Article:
NORTHWEST AMPHIBIAN RECOVERY PROJECT
A Project of Woodland Park Zoo's Living Northwest
About the Project
Woodland Park Zoo works collaboratively with the Oregon Zoo, Northwest Trek, Washington Department of Fish and Wildlife (WDFW), the Cedar Creek Correctional Center, and the Ft. Lewis Fish and Wildlife program to help save the Oregon spotted frog (Rana pretiosa). Once common and widespread in wetlands of the Puget Sound area, Oregon spotted frogs are endangered in Washington state and are a strong candidate for listing under the Federal Endangered Species Act. Today, this habitat type is extremely limited with the frog inhabiting 10% or less of its former range in the Pacific Northwest. The ultimate goal of the Northwest Amphibian Recovery Project is to increase wild populations of the frog, and to re-establish it in one of the prime wetland habitats remaining in the Puget Sound area. Nearly every year WPZ has participated in the project, the survivorship and overall size of head started frogs has increased. 2012 saw the best success yet, with nearly 1,200 frogs released at Joint Base Lewis McChord.
TAKE ACTION NOW
Oregon spotted frog considered for protection under Endangered Species Act
Washington's wetlands are fast disappearing, and with them our native frogs. Now, the Oregon spotted frog has become an ambassador for our local wetlands, thrust into the national spotlight as it is considered for federal protection under the Endangered Species Act. Woodland Park Zoo supports the federal listing and believes the powerful combination of local action and federal protection will build a better future for this species and myriad other wetland species under its umbrella.
The future of this frog isn't just in the hands of conservationists and government officials—there are easy actions you can do at home to help protect this Northwest native.
I will improve the health of nearby wetlands and Puget Sound by pledging to:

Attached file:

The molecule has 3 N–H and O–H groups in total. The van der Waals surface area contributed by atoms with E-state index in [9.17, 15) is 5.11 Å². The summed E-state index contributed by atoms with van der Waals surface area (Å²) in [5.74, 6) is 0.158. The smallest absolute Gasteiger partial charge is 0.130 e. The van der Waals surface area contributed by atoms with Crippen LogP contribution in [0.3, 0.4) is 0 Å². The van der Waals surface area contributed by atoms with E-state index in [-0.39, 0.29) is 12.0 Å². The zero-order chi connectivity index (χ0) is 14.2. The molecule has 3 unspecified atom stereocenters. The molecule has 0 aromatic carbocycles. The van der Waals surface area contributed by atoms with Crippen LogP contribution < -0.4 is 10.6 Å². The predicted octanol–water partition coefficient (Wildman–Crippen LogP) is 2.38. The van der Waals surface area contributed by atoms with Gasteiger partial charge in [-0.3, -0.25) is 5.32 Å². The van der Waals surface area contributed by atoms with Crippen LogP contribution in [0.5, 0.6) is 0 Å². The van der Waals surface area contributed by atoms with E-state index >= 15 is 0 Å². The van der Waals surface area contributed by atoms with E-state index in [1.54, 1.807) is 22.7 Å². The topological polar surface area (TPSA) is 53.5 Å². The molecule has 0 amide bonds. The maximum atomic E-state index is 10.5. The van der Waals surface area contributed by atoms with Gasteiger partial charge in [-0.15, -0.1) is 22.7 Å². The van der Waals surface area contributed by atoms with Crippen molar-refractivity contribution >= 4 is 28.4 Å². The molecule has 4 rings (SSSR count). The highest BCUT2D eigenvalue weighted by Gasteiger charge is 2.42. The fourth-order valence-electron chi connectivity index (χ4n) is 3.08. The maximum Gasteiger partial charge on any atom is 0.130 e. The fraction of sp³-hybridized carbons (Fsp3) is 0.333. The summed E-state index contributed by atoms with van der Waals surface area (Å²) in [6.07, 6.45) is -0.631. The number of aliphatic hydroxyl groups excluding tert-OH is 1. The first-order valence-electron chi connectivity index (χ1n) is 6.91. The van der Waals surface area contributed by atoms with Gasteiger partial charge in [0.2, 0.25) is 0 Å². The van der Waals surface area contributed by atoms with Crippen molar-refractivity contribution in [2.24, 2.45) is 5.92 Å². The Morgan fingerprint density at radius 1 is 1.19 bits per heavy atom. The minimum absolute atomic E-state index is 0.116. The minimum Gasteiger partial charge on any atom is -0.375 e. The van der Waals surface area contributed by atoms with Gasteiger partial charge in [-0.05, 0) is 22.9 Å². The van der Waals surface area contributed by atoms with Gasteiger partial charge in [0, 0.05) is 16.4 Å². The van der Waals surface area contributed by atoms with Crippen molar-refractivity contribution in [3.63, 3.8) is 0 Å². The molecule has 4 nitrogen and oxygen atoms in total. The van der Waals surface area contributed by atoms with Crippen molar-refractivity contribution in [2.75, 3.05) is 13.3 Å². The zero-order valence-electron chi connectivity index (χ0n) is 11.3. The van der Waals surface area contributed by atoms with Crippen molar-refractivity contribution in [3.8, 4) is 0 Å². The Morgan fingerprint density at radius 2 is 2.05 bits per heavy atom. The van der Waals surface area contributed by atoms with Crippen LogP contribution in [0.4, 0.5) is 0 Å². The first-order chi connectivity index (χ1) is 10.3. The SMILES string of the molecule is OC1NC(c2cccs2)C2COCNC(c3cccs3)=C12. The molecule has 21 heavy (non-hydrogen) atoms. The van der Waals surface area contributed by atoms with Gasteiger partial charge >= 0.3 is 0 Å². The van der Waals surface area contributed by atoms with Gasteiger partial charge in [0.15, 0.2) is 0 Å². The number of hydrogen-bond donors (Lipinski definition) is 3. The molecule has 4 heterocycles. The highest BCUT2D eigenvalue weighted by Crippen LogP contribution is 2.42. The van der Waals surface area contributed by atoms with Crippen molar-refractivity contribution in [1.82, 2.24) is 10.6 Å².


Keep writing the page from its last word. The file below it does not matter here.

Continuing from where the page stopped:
Top Honors for Frogs
In 2012, the Northwest Amphibian Recovery Project was awarded top honors for the Association of Zoos & Aquariums’ competitive North American Conservation Award, the AZA’s highest honor for a national conservation program. Since conservation is AZA’s highest priority, this award recognized efforts towards regional habitat preservation, species restoration, and support of biodiversity in the wild.
About Oregon Spotted Frogs
The Oregon spotted frog is named for the black spots that cover the head, back, sides and legs. The dark spots have ragged edges and light centers, which are usually associated with tubercles or raised areas of the skin. These pots become larger and darker and the edges become more ragged with age. Body color also varies with age, adults range from brown to reddish brown, but tend to become more cranberry red with age. The Oregon spotted frog is a medium-sized frog, from 1.74 to 4 inches in length, with females typically larger than males.
In the Field
Oregon spotted frogs are under constant threat in the wild, mostly due to habitat alteration that eliminates their home and breeding range. Other documented threats include:
- Invasive grasses
- Invasive North American bullfrog
- Habitat contamination
- Introduced game fish species like trout and bass
To date, Washington Department of Fish and Wildlife has performed assays that indicate that the endemic strain of amphibian chytrid fungus is not a threat to this species.
At the Zoo
Breeding in the wild occurs in February or March at lower elevations, and in late May or early June at higher elevations. Females deposit egg masses in shallow, sometimes temporary pools, no more than six inches deep. Egg masses are collected from Conboy Lake and Black River watersheds and delivered to stakeholder institutions, including Woodland Park Zoo, where they are raised through metamorphosis. This process is called head starting. Once a healthy size that is less prone to predation from the invasive bullfrog, the head started frogs are reintroduced into federally-protected habitat.
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